Re: Mobile oven design Buoy...HELP

                mobile and brick domes do not get along
                This is correct. Most successful mobile ovens for catering use modular ovens: fewer pieces means fewer problems.
                FB insulation board between the fire brick and the steel deck. The insulation board MSDS states that it will reduce 800F to 170F
                This too is correct. My concern is that your brick floor is butting up against the steel ring without any insulation between the two. Heat travels sideways, not just up and down.
                Tack weld the dome back into place at a few joints so as to keep it in place but also reduce its ability to transfer excess heat into the trailer directly through the steel parts.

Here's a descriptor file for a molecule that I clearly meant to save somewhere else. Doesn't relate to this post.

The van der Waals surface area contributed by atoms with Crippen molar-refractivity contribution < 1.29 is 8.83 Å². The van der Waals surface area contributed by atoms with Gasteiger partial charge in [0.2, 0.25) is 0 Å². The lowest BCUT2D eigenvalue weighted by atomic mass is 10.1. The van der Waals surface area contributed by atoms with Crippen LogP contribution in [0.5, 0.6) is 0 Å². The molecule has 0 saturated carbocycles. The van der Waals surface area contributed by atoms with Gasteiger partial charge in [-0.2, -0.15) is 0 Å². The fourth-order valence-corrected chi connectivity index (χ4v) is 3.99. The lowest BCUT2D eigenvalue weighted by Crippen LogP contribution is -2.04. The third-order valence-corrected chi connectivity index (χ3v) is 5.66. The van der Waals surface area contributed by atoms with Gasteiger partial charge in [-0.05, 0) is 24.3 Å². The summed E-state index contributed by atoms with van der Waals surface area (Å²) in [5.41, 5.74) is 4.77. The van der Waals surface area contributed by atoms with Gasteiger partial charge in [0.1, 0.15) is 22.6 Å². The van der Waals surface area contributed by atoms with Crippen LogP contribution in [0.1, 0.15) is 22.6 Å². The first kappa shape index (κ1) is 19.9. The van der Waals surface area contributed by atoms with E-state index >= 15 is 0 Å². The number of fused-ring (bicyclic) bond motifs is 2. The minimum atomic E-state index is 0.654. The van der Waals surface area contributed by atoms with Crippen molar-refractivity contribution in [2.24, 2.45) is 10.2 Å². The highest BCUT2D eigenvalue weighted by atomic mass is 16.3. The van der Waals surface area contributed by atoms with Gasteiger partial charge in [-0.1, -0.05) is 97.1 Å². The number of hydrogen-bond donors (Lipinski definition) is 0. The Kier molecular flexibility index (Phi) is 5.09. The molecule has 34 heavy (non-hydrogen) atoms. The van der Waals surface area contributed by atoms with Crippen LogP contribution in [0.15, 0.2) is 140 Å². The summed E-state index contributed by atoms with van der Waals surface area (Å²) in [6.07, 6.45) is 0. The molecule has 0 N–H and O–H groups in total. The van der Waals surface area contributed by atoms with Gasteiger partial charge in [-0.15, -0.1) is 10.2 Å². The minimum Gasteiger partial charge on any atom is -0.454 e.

I think any metal to metal contact is going to kill you as far as heat transfer.

                Your oven, no matter what it's made from needs to completely isolated from your metal support structure. Think about your oven enveloped in insulation, with no direct contact. safety issues aside, you're going to have to haul a second trailer for firewood.
                My geodesic oven project: part 1, part 2